Secrets to Finding Niche Talents

Tudor Stanescu

Director of Engineering at Electronic Arts



"No team has ever been six feet under because they hired too slow; rather a lot of teams have died because they hired way too fast." - Key Quote

When I had to scale a team from 4 people to 20, while responding to some business needs, it did take a toll on me. Since I was given a mission, I had to opt for some aggressive recruiting of very high caliber talent on a relatively niche skill set — i.e., video game industry.

What should not have been a problem still became a problem because we needed experts from a relatively senior level in this field. To add to that, we were on a tight deadline, and previous data with our talent acquisition partner did not point to a very high velocity in that area. Working towards a deadline with a scarcity of talent is the kind of situation that every manager wants to avoid, and in this case, I was dealing with it.

Actions taken

"We wanted to identify our own candidates." - Key Quote

I, along with the team as a whole, became highly involved in the hands-on recruitment process. We wanted to identify our own candidates. Why? Because it was already a very niche talent we were looking for, and when we selected some of the profiles, the challenge was that they were unresponsive. We started to engage with them more directly and organised site events to present the team and present what we were trying to do.

Once we had some preferred unresponsive candidates, we reached out to them personally as tech leaders. Fortunately, we received more responses than the recruitment team ever did, and we started interesting conversations with them. It was pretty hard to work in that area, especially when engineering leaders become directly involved in the recruitment process and have a very personalised discussion and evaluation. However, the interests and the passions of those individual profiles matched very well.

Therefore, matching the needs of the organization with the talent in the market in a personalized fashion proved to be successful. We were able to go over the targets that we had set for 10 people, and we managed to secure the velocity for the recruitment. In essence, we recruited 15 highly talented people within 3 months. Direct involvement and personalised communications with highly skilled and senior talent ensured success for us. We have been able to leverage and execute that talent and deliver for the company.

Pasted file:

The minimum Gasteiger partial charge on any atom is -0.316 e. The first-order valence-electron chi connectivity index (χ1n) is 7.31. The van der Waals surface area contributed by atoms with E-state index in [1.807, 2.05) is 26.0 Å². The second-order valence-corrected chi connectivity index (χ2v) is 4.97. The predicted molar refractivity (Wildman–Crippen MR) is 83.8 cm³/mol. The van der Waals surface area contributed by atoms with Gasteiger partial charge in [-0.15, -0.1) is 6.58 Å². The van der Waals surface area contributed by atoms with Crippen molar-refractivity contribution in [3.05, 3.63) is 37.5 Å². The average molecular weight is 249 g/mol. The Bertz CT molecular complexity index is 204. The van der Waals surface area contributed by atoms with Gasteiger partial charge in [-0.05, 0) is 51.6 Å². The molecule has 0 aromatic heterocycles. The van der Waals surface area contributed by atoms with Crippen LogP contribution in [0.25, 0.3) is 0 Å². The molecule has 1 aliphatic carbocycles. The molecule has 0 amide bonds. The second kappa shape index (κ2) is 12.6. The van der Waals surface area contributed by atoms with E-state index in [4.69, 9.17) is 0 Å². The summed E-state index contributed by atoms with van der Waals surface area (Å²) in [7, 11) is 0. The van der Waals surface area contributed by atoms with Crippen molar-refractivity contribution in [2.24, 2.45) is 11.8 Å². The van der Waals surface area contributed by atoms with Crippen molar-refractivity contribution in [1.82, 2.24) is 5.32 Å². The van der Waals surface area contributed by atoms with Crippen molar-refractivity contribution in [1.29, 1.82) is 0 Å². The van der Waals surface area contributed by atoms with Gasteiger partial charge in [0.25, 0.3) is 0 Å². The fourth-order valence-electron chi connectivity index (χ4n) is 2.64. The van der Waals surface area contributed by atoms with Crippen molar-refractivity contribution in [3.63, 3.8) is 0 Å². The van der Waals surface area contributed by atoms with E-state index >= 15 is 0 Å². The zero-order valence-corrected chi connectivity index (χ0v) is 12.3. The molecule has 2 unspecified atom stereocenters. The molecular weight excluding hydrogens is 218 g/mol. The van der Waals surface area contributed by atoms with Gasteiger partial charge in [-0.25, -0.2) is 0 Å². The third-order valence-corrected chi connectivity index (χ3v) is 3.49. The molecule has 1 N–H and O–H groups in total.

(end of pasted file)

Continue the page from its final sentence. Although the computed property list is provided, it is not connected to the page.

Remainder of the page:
We had a lot to prove over the deliveries. We even secured additional funding and built trust in the location and increased employer brand awareness in the respective market. Since the market and our team are pretty stable, we have a great possibility of working towards the future. We even brought some critical projects into the team for the company, which exceeded our expectations and confidence.

Lessons learned

"When approaching highly skilled professionals, transparency is the key." - Key Quote

  • When approaching highly skilled professionals, transparency is the key. Keep in mind that candidates would like to know more about the projects, goals and limits, and don’t forget to paint an accurate picture. Don’t just highlight the perks of the job, but also talk about the potential roadblocks. We even managed to build trust-based relations, even before they came abroad.
  • Talent will always be there, and the referrals are especially given for high-quality talent. Referrals are critical, i.e., high-quality talent will bring high-quality work. Once we got a few of them on board, we asked them to refer to the others. The top five people knew their career perfectly, and this is how we got quite a lot of leads for the profiles that were not on any recruitment platforms.
  • Compensation is not that important. We found that people with similar offers who came from different employers in the markets chose to join the team. They felt they could make a huge difference and the team that was more open to them. The packages were competitive in the market, but we need to start looking at other criteria when there are three similar competitive packages on the table. We did not have to make counter offers or anything like that because we were open-minded. The curve started to flatten the dependency between how much money to pay these people and how much to get out of them. It was not linear from a point.
  • The intelligent and talented people needed to be engaged, and they needed to feel that they contributed to the organisation's success and the team. If they understand that motivation comes way more efficiently and productivity comes with inspiration, they will work with highly paid, skilled contractors. They felt that being paid by the hour was not a terrible incentive to excel because they were just contractors, so only bringing regular employees motivated from before proved to be more successful.

Be notified about next articles from Tudor Stanescu

Tudor Stanescu

Director of Engineering at Electronic Arts

Engineering LeadershipLeadership DevelopmentCommunicationOrganizational StrategyDecision MakingCulture DevelopmentEngineering ManagementPerformance MetricsLeadership Training

Connect and Learn with the Best Eng Leaders

We will send you a weekly newsletter with new mentors, circles, peer groups, content, webinars,bounties and free events.


HomeCircles1-on-1 MentorshipBounties

© 2024 Plato. All rights reserved

LoginSign up